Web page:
"As Pete and I traveled to Washington for President Obama's Inaugural Celebration, he told me the entire story of "We Shall Overcome". How it moved from a labor movement song and with Pete's inspiration had been adapted by the civil rights movement. That day as we sang "This Land Is Your Land" I looked at Pete, the first black president of the United States was seated to his right, and I thought of the incredible journey that Pete had taken. My own growing up in the sixties in towns scarred by race rioting made that moment nearly unbelievable and Pete had thirty extra years of struggle and real activism on his belt. He was ao happy that day, it was like, Pete, you outlasted the bastards, man!...It was so nice. At rehearsals the day before, it was freezing, like fifteen degrees and Pete was there; he had his flannel shirt on. I said, man, you better wear something besides that flannel shirt! He says, yeah, I got my longjohns on under this thing. And I asked him how he wanted to approach "This Land Is Your Land". It would be near the end of the show and all he said was, "Well, I know I want to sing all the verses, I want to sing all the ones that Woody wrote, especially the two that get left out, about private property and the relief office." I thought, of course, that's what Pete's done his whole life. He sings all the verses all the time, especially the ones that we'd like to leave out of our history as a people. At some point Pete Seeger decided he'd be a walking, singing reminder of all of America's history. He'd be a living archive of America's music and conscience, a testament of the power of song and culture to nudge history along, to push American events towards more humane and justified ends. He would have the audacity and the courage to sing in the voice of the people, and despite Pete's somewhat benign, grandfatherly appearance, he is a creature of a stubborn, defiant, and nasty optimism. Inside him he carries a steely toughness that belies that grandfatherly facade and it won't let him take a step back from the things he believes in. At 90, he remains a stealth dagger through the heart of our country's illusions about itself. Pete Seeger still sings all the verses all the time, and he reminds us of our immense failures as well as shining a light toward our better angels and the horizon where the country we've imagined and hold dear we hope awaits us. Now on top of it, he never wears it on his sleeve. He has become comfortable and casual in this immense role. He's funny and very eccentric. I'm gonna bring Tommy out, and the song Tommy Morello and I are about to sing I wrote in the mid-nineties and it started as a conversation I was having with myself. It was an attempt to regain my own moorings. Its last verse is the beautiful speech that Tom Joad whispers to his mother at the end of The Grapes of Wrath."

'Wherever there's a cop beatin' a guy
Wherever a hungry newborn baby cries
Where there's a fight 'gainst the blood and hatred in the air
Look for me Mom I'll be there'

"Well, Pete has always been there. For me that speech is always aspirational. For Pete, it's simply been a way of life. The singer in my song is in search of the ghost of Tom Joad. The spirit who has the guts and toughness to carry forth, to fight for and live their ideals. I'm happy to report that spirit, the very ghost of Tom Joad is with us in the flesh tonight. He'll be on this stage momentarily, he's gonna look an awful lot like your granddad who wears flannel shirts and funny hats. He's gonna look like your granddad if your granddad could kick your ass. ..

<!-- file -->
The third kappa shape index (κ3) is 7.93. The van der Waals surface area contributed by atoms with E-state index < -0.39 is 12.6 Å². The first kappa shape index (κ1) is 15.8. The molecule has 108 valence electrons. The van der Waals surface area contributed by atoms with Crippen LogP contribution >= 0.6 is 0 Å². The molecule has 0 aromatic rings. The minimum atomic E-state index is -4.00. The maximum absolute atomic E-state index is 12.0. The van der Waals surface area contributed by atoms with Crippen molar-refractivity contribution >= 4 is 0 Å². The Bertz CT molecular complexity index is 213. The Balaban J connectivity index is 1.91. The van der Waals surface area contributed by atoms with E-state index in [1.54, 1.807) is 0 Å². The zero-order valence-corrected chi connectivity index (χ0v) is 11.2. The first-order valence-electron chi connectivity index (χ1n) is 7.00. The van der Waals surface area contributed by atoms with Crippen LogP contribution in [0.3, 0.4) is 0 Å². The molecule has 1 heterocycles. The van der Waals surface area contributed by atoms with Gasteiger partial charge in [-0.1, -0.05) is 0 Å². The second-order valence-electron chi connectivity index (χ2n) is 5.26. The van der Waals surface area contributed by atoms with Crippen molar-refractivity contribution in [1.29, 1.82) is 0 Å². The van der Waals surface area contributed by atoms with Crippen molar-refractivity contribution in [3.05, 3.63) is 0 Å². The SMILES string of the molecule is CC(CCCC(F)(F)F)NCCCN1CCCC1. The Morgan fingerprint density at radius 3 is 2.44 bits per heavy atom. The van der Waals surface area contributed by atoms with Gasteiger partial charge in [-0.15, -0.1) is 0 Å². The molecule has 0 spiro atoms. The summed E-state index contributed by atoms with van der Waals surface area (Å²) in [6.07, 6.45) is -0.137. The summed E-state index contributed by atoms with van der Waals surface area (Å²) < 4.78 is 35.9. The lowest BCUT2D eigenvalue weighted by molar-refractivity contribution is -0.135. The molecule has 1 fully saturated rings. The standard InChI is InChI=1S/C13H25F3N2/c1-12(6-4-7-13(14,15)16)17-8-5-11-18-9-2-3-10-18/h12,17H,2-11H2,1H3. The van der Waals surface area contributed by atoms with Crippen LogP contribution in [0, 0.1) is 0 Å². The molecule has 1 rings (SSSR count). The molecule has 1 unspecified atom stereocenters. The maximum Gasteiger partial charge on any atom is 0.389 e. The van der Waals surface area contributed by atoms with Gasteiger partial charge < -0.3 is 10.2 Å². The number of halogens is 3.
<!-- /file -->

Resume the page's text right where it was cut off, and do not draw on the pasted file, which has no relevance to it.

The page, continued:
This is for Pete... "
 

Lyrics

"O Mrs. McGrath, " the sergeant said
"Would you like a soldier of your son Ted?
With a scarlet coat and a big cocked hat
Now Mrs. McGrath would you like that?"
With your too-ri-aa, fol-did-dle-di-aa, too-ri-oo-ri-oo-ri-aa, too-ri-aa, fol-did-dle-di-aa, too-ri-oo-ri-oo-ri-aa
Now Mrs. McGrath lived on the shore
And after seven years or more
She spied a ship come into the bay
With her son from far away
"O Captain dear where have ye been?
You been sailing the Mediterranean?
Have you news from my son Ted?
Is he living or is he dead?"
With your too-ri-aa, fol-did-dle-di-aa, too-ri-oo-ri-oo-ri-aa, with your too-ri-aa, fol-did-dle-di-aa, too-ri-oo-ri-oo-ri-aa
Then came Ted without any legs
And in their place two wooden pegs
She kissed him a dozen times or two
And said, "My God Ted is it you"?
Now were ye drunk or were ye blind
When ye left yer two fine legs behind?
Or was it walking upon the sea
That wore your two fine legs away?"
With a too-ri-aa, fol-did-dle-di-aa, too-ri-oo-ri-oo-ri-aa, with a too-ri-aa, fol-did-dle-aa, too-ri-oo-ri-oo-ri-aa
With a too-ri-aa, fol-did-dle-di-aa, too-ri-oo-ri-oo-ri-aa, with a too-ri-aa, fol-did-dle-di-aa, too-ri-oo-ri-oo-ri-aa
Now I wasn't drunk and I wasn't blind
When I left my two fine legs behind
A cannonball on the fifth of May
Tore my two fine legs away
"My, Teddy boy, " the widow cried
"Yer two fine legs were yer mother's pride
Stumps of a tree wouldn't do at all
Why didn't ye run from the cannon ball?"
With a too-ri-aa, fol-did-dle-di-aa, too-ri-oo-ri-oo-ri-aa, with a too-ri-aa, fol-did-dle-di-aa, too-ri-oo-ri-oo-ri-aa
With a too-ri-aa, fol-did-dle-di-aa, too-ri-oo-ri-oo-ri-aa, with a too-ri-aa, fol-did-dle-di-aa, too-ri-oo-ri-oo-ri-aa
"All foreign wars I do proclaim
Live on blood and a mother's pain
I'd rather have my son as he used to be
Than the King of America
And his whole Navy!"
With a too-ri-aa, fol-did-dle-di-aa, too-ri-oo-ri-oo-ri-aa, with a too-ri-aa, fol-did-dle-di-aa, too-ri-oo-ri-oo-ri-aa
With a too-ri-aa, fol-did-dle-di-aa, too-ri-oo-ri-oo-ri-aa, with a too-ri-aa, fol-did-dle-di-aa, too-ri-oo-ri-oo-ri-aa
With a too-ri-aa, fol-did-dle-di-aa, too-ri-oo-ri-oo-ri-aa, with a too-ri-aa, fol-did-dle-di-aa, too-ri-oo-ri-oo-ri-aa